The New Orleans Pelicans face a familiar opponent Thursday night, the Utah Jazz. A unique quirk of the COVID-19 impacted schedule this year, the Pels stayed in Salt Lake City for one more go at one of the best teams in the NBA. With Tuesday’s matchup fresh in their minds, here’s to hoping Stan Van Gundy and company can find some answers.
Biggest issue for this team? Defense. It’s bad.
New Orleans ranks 29th (of 30) in defensive rating since the calendar flipped to 2021. For all the focus on the Pelicans’ offense (14th in the NBA over the same span), it is the defense that continues to be the problem. The Pelicans are allowing 16.9 made 3-pointers by opponents per game in 2021. To put that in perspective, the worst team in that regard last season, the Milwaukee Bucks, allowed 14.0 made 3-pointers per game. A big reason why, the Pelicans are allowing 25.4 wide-open 3-point attempts per game in 2021 (also worst in the league). Milwaukee, again, was the worst over the 2019-20 season, and allowed 20.9 wide-open threes a game.
Some of these numbers on defense are instructive. Milwaukee also allowed the fewest shot attempts within 5 feet of the basket last year at 26.6 a game. New Orleans is doing even better, allowing just 23.9 shots within 5 feet of the basket. You can see the rough outline of what Stan Van Gundy is trying to accomplish, emulating the scheme of the best defense in the league the last two seasons is a sensible goal.
In the broadest possible strokes, the Pelicans are executing Van Gundy’s vision. New Orleans needs to hammer down on three primary areas.
- Stop fouling so much. The most frustrating of these are the number of 3-point shooters that are being fouled. Zion Williamson is the chief culprit on the roster, regularly picking up these fouls not because of a solid or aggressive contest but a slow close out that takes away the landing space of the shoot unnecessarily. Clean that up.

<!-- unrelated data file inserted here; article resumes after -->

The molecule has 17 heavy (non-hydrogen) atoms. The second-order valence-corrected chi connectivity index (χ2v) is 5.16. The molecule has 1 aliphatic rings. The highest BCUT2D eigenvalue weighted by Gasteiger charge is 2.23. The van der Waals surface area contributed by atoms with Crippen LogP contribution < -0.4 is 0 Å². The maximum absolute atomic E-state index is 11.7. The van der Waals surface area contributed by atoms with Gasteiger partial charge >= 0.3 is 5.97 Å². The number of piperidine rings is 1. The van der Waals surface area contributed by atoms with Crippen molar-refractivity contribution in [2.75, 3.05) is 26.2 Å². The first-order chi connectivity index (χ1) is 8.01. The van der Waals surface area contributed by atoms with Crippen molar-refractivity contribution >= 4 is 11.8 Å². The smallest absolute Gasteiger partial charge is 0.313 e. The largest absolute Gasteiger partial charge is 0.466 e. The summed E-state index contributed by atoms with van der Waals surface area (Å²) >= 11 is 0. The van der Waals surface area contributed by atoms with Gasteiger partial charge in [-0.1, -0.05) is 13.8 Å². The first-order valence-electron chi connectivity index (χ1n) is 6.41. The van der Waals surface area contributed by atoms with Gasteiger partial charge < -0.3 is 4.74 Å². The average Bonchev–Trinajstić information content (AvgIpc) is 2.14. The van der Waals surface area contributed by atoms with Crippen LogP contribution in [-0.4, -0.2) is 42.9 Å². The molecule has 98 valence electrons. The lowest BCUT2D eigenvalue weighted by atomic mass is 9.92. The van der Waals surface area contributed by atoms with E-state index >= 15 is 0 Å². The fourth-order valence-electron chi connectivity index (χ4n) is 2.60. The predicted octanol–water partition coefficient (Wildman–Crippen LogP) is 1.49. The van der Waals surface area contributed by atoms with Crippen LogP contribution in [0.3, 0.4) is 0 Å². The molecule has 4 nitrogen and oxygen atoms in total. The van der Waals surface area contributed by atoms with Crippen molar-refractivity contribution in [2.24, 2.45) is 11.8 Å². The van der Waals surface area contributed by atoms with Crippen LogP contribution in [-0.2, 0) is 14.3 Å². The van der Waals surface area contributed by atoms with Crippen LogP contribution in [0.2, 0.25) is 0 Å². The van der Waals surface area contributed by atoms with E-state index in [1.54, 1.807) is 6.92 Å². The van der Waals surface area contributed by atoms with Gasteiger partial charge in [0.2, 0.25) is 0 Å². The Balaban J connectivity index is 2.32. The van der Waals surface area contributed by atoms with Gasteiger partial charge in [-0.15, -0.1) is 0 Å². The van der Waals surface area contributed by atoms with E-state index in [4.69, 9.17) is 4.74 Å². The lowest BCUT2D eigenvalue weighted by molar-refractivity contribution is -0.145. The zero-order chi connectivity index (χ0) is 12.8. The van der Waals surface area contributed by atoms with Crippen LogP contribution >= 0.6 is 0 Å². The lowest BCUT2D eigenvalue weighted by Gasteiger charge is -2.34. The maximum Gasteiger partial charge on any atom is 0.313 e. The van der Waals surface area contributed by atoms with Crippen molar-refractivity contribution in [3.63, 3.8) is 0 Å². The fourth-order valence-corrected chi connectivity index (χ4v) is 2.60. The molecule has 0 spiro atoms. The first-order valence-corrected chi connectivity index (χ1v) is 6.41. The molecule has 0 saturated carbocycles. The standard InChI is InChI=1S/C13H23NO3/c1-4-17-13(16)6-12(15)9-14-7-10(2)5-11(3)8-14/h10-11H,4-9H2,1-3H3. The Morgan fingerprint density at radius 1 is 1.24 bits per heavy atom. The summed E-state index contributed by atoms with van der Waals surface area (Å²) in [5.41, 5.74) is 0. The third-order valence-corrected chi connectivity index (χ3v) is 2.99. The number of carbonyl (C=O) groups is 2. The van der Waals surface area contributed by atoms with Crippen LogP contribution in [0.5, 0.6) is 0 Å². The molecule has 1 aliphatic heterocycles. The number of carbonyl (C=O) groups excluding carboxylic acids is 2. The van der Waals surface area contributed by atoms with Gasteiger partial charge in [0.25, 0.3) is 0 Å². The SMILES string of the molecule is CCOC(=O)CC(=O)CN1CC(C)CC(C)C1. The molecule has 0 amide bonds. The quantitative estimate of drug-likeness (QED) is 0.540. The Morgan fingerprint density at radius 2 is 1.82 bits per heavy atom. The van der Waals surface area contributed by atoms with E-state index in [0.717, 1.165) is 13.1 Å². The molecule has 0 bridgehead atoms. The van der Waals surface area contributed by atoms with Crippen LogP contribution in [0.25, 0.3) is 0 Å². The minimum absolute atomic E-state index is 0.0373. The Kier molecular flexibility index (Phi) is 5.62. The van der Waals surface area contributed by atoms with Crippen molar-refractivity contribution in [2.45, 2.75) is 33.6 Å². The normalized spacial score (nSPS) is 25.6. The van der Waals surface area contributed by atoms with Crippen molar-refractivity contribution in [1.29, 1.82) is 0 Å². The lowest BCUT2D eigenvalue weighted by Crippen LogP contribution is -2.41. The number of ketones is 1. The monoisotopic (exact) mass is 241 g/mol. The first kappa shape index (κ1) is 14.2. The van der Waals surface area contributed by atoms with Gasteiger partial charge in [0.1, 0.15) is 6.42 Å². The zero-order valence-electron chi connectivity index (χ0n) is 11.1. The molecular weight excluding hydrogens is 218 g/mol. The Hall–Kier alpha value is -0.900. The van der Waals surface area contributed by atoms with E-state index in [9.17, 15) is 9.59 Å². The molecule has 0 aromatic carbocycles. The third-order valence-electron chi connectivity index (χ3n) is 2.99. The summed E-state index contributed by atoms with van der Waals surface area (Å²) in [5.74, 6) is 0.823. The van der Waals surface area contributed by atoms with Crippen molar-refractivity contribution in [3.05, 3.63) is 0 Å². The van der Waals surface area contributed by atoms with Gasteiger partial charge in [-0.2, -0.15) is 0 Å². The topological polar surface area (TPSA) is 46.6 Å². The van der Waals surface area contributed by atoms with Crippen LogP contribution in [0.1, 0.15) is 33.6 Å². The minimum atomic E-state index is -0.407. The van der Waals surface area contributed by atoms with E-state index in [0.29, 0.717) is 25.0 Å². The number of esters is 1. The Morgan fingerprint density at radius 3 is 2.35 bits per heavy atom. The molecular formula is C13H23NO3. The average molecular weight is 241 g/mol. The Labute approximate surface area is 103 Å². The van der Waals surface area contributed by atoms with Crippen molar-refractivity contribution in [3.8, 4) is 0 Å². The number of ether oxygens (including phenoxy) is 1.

- Don’t over help. Utah, as Antonio Daniels mentioned repeatedly during Tuesday’s broadcast, does not drive to score. They drive to pass. And yet, far too many defenders sag to help on a drive that is contained and lose track of their assignment. The team will improve defensively once they start to trust their teammates instead of rushing to their aid.
- Close out. There is a lag for Pelican defends when an opponent is kicking the ball out. Rather than immediately getting back to their assignment on the perimeter, a number of Pelicans hang for a half beat longer tagging a role man when the ball is already in the air being passed. There are so many half beats of delayed reaction on the Pelicans defensive end that turns what should be a clean closeout and forcing another drive-pass decision into wide-open threes.
There is no better opponent to work on these concepts than the Utah Jazz, who will test the Pelicans ability to remain true to their defensive principles every single trip. Now, onto my keys for Thursday night’s game that don’t involve defense.
Brandon Ingram catching in motion
The Pelicans run more “stuff” in the first quarter, and as the game goes on they rely more and more on simple isolation and PnR action for Brandon Ingram. It’s a taxing way to play. New Orleans needs to run more “stuff” even as the game goes on. No one will benefit more than Ingram. Let’s hope for more catches for Ingram coming off screens toward the center of the court and less of him backing it out 35 feet from the basket and calling for a Steven Adams ball screen.
Zion Williamson operating at the top
Zion can get anywhere he wants to go if he starts with the ball at the top of the key. He’s too strong for anyone quick enough to guard him, and too quick for anyone... wait. There isn’t a soul strong enough to guard Zion. It also makes it more difficult for opponents to disguise where a double is coming from. As we saw on Tuesday, Zion is not intimidated by Rudy Gobert’s presence at the rim. Let Zion operate with the ball in his hands more, if he isn’t shooting layups at the hoop he’s improved greatly at kicking out to his teammates.
Lonzo Ball make shots
He’s shooting 3-22 behind the arc in his last three games, and a paltry 28.2% on the season, worst among the non-big men in the rotation. Lonzo is going to get open 3-pointers. He’s attempted 49 catch-and-shoot threes this season, good for second on the team despite missing three games. He’s shooting 22.4% on them this year. He shot 38.6% on them last year. Lonzo Ball has been tremendous on defense this season and if he can find a rhythm behind the arc it will do a world of difference for this offense — and his potential future with the franchise.
What: Pelicans @ Utah
When: 9:00PM Central
How: TNT, Fox Sports New Orleans